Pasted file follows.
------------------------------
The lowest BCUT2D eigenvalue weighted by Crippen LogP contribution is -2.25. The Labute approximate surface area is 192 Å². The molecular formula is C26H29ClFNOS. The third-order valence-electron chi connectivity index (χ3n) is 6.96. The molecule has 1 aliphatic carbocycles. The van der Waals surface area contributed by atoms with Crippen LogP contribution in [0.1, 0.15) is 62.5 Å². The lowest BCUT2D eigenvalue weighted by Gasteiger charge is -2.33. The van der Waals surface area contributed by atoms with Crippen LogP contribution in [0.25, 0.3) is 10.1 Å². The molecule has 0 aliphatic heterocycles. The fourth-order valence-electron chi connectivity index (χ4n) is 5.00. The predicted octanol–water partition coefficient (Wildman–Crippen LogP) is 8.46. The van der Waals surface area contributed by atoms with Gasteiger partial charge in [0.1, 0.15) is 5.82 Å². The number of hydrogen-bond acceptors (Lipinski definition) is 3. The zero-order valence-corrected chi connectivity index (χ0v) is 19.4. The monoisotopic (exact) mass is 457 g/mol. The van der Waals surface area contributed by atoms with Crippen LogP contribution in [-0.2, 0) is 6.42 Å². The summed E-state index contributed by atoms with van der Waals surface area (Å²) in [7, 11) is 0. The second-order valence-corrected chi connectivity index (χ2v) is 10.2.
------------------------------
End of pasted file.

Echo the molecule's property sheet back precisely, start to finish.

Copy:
The lowest BCUT2D eigenvalue weighted by Crippen LogP contribution is -2.25. The Labute approximate surface area is 192 Å². The molecular formula is C26H29ClFNOS. The third-order valence-electron chi connectivity index (χ3n) is 6.96. The molecule has 1 aliphatic carbocycles. The van der Waals surface area contributed by atoms with Crippen LogP contribution in [0.1, 0.15) is 62.5 Å². The lowest BCUT2D eigenvalue weighted by Gasteiger charge is -2.33. The van der Waals surface area contributed by atoms with Crippen LogP contribution in [0.25, 0.3) is 10.1 Å². The molecule has 0 aliphatic heterocycles. The fourth-order valence-electron chi connectivity index (χ4n) is 5.00. The predicted octanol–water partition coefficient (Wildman–Crippen LogP) is 8.46. The van der Waals surface area contributed by atoms with Gasteiger partial charge in [0.1, 0.15) is 5.82 Å². The number of hydrogen-bond acceptors (Lipinski definition) is 3. The zero-order valence-corrected chi connectivity index (χ0v) is 19.4. The monoisotopic (exact) mass is 457 g/mol. The van der Waals surface area contributed by atoms with Crippen LogP contribution in [-0.2, 0) is 6.42 Å². The summed E-state index contributed by atoms with van der Waals surface area (Å²) in [7, 11) is 0. The second-order valence-corrected chi connectivity index (χ2v) is 10.2.